ORLANDO, Fla. – A recent incident at Orlando International Airport has showed the Transportation Safety Administration (TSA) that it needs to devote some time to training its employees in geography.
Justin Gray of Channel 9 was flying out of Orlando last weekend when a TSA agent told him that his District of Columbia driver’s license was not a valid form of identification.
Gray said that his license is legal and up-to-date – but neither of those were the problem.
Instead, the problem was much simpler, and more alarming: the TSA agent apparently didn’t know where the District of Columbia was.
After Gray presented his license, the agent demanded to see his passport. Gray responded that he wasn’t carrying his passport, and asked why the agent needed it.
The agent said that he did not recognize Gray’s D.C. license.
After a brief conversation with the agent, Gray realized that he did not know what the District of Columbia is.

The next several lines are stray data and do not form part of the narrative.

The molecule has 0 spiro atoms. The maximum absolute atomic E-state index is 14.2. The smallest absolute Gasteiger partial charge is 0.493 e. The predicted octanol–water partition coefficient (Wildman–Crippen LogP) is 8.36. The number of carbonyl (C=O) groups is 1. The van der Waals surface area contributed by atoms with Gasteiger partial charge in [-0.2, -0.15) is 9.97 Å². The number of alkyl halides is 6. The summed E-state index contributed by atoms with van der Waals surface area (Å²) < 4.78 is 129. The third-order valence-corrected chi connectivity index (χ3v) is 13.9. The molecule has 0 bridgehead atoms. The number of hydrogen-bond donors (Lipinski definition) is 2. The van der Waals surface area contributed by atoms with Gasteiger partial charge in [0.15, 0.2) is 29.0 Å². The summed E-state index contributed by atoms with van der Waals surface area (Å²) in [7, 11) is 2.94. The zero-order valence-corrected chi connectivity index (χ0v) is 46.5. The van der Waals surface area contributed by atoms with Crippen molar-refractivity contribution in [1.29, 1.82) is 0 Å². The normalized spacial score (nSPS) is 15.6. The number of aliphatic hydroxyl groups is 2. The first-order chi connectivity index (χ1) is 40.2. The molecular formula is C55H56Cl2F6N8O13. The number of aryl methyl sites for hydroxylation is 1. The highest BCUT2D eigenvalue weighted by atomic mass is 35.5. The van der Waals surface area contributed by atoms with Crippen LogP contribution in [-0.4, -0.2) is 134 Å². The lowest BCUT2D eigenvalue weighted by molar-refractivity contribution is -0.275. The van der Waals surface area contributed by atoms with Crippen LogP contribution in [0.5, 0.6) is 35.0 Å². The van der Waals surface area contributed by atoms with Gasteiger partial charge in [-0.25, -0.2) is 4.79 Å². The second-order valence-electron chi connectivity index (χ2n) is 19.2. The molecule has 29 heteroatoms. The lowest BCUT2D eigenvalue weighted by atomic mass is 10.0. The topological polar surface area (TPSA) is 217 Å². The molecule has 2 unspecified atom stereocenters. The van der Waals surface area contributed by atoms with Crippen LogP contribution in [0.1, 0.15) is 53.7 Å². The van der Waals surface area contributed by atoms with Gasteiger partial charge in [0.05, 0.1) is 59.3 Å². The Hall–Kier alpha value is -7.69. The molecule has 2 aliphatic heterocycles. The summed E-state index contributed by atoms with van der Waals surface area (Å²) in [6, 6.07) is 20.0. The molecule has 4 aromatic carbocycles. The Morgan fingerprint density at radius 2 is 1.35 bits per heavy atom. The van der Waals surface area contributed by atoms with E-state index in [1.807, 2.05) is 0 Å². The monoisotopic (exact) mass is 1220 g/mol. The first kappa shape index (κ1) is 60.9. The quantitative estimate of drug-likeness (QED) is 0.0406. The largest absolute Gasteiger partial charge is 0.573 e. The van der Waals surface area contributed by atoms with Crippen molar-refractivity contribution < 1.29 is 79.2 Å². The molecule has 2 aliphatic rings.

Gray managed to get through security, after which he stopped to complain to a TSA supervisor.
Gray also tweeted about the problem.
“.@TSA Agent in Orlando never heard of ‘District of Columbia. Demanded passport because he didn’t believe my drivers license was from US?!” the incredulous Gray wrote on July 12.
Minutes later, he received a response from a TSA spokesman confirming that a District of Columbia license is an acceptable form of ID.
“Officers are trained to identify fraudulent documents, which can potentially deter and detect individuals attempting to circumvent this layer of security,” the spokesman stated.
A TSA spokesman also told Gray that all TSA agents in Orlando are being shown copies of a District of Columbia driver’s license.
Critics of the TSA have noted that this particular incident is indicative of much broader problems at TSA.
“They simply have not been either applying or maintaining standards for good personnel,” said Douglas Kidd of the National Association of Airline Passengers.